The project that we were (are) working on for Embarcadero has not been released yet, I'm afraid you'll have to wait until next update with Android support. I was also involved in FireMonkey work for this release, mainly for iOS platform.

    Quote Originally Posted by wagenheimer View Post
    Actually I use Lazarus+Freepascal for Mac/iOS port of my games, but It was so complicated to install and configure everything which I'm afraid of if I format my MAC I would not be able to configure everything again! =P. And actually debugging works for me, but It's a pain! To add an Breakpoint in my pascal code, I need to create a call to an Objective C function, add the breakpoint on the Object C function, run the game, stop in breakpoint of the Objective C function, Use the Call Trace (which does not works most of the times) to find my Pascal source code and so add the breakpoint there! I really hope Embarcadero created a more intuitive environment to create iOS applications with Delphi.
    Debugging works both in iOS Simulator and on iOS devices, similarly to how it worked on OS X and Windows. On actual device it is a bit less informative than on simulator, so if you have a problem, I'd suggest debugging on iOS Simulator first.

    When deploying to device, I'd suggest disabling internal debugger and setting "release" mode - this way deployment and execution are must faster. All previous code from XE+ and up should function without modifications, but there is a new feature called "Automatic Reference Counting" similar to the one in XCode. This means that you don't have to explicitly release any of the classes, they will be released when they go out of scope (through you can release objects explicitly by assigning nil to them). There are some "tricks" to go around this, but I won't mention it here. As result, existing code should work (since calling to .Free assigns nil to variable), but new code can be simpler and cleaner.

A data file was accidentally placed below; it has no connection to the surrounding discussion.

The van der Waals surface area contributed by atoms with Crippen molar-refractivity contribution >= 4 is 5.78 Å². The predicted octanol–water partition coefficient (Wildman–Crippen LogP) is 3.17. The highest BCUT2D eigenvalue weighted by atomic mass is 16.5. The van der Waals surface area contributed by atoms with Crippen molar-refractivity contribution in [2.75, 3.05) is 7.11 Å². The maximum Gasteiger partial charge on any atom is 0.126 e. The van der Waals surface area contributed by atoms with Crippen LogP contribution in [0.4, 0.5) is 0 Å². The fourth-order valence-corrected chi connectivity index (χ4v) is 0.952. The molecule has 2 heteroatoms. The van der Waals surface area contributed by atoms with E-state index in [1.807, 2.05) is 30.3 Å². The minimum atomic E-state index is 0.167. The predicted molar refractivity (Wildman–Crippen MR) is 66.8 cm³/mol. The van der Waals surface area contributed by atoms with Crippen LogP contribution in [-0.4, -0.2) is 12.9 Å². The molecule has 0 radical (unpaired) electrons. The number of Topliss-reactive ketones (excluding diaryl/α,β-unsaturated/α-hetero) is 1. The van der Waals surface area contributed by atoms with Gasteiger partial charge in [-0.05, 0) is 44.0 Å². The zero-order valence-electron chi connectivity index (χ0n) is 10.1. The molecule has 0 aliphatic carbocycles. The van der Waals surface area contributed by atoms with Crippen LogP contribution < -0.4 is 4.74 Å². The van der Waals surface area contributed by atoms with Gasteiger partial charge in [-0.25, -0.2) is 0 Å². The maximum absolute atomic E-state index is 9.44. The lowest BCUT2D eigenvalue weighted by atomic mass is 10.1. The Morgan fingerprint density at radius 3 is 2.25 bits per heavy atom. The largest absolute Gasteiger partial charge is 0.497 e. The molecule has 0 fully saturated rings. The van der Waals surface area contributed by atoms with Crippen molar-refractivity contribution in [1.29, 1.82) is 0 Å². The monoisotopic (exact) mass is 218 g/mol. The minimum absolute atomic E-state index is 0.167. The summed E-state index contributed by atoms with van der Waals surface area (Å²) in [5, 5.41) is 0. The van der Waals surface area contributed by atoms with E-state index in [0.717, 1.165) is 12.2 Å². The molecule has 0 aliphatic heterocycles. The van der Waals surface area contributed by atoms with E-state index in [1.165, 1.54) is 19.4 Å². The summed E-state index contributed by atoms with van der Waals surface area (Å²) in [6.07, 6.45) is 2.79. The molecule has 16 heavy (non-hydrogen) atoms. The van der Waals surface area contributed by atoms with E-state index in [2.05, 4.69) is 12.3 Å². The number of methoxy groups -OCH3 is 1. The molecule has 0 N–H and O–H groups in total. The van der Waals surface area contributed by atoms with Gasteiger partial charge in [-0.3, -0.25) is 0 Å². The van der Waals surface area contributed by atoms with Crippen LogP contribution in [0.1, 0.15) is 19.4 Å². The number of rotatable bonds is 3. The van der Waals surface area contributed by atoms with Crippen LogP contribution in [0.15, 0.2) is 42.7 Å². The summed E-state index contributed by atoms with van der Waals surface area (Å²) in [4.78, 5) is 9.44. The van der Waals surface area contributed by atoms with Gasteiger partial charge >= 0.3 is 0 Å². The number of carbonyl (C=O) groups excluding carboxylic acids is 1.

There are also some new language features too, I'd suggest looking for them at Embarcadero's web site.

  8. #8
    Quote Originally Posted by Lifepower View Post
    The requirement of Mac for iOS development is dictated by Apple and their terms, since this is the only way to use Apple's own LLVM compiler along with its code optimizations.
    marmalade sdk can compile ios (among others) apps on win. their solution isolate app code from actual os/hardware with platform specific layer

  9. #9
    Quote Originally Posted by laggyluk View Post
    marmalade sdk can compile ios (among others) apps on win. their solution isolate app code from actual os/hardware with platform specific layer
    In case of Delphi XE 4, it uses Apple's LLVM compiler along with its optimizations, so any benefits XCode developers get from compiling their code, the same will apply to Delphi developers. In addition, the same LLVM compiler will be (is) extended to work with Android too, which can also apply to other (future) platforms. I think this approach has much more potential than just building yet another ARM compiler from scratch. The only thing I miss in this case is inline ARM assembly, which is not possible in Delphi, but Apple's code optimizations and access to Apple's Accelerate framework give much greater benefits.

  10. #10
    PGD Staff / News Reporter phibermon's Avatar
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    Lifepower : XE4 most certainly does not use LLVM for compilation, clang is barely stable, there's no pascal compiler for LLVM at all.

    Adding LLVM support to a compiler is like adding a whole new architecture and since it took them many years to add broken support for OSX and they're STILL missing Linux, I highly doubt that they've added a brand new target for their compiler (LLVM) and got it release stable for XE4 since the last delphi.

    If they have then they'll only be using it in the most simpliest sence IE for Arm compilation but even so to write a new front-end for LLVM?

    Clang isn't even stable! they're no way I'd trust a LLVM front-end that had been written so quickly.
    Last edited by phibermon; 25-04-2013 at 01:22 AM.
    When the moon hits your eye like a big pizza pie - that's an extinction level impact event.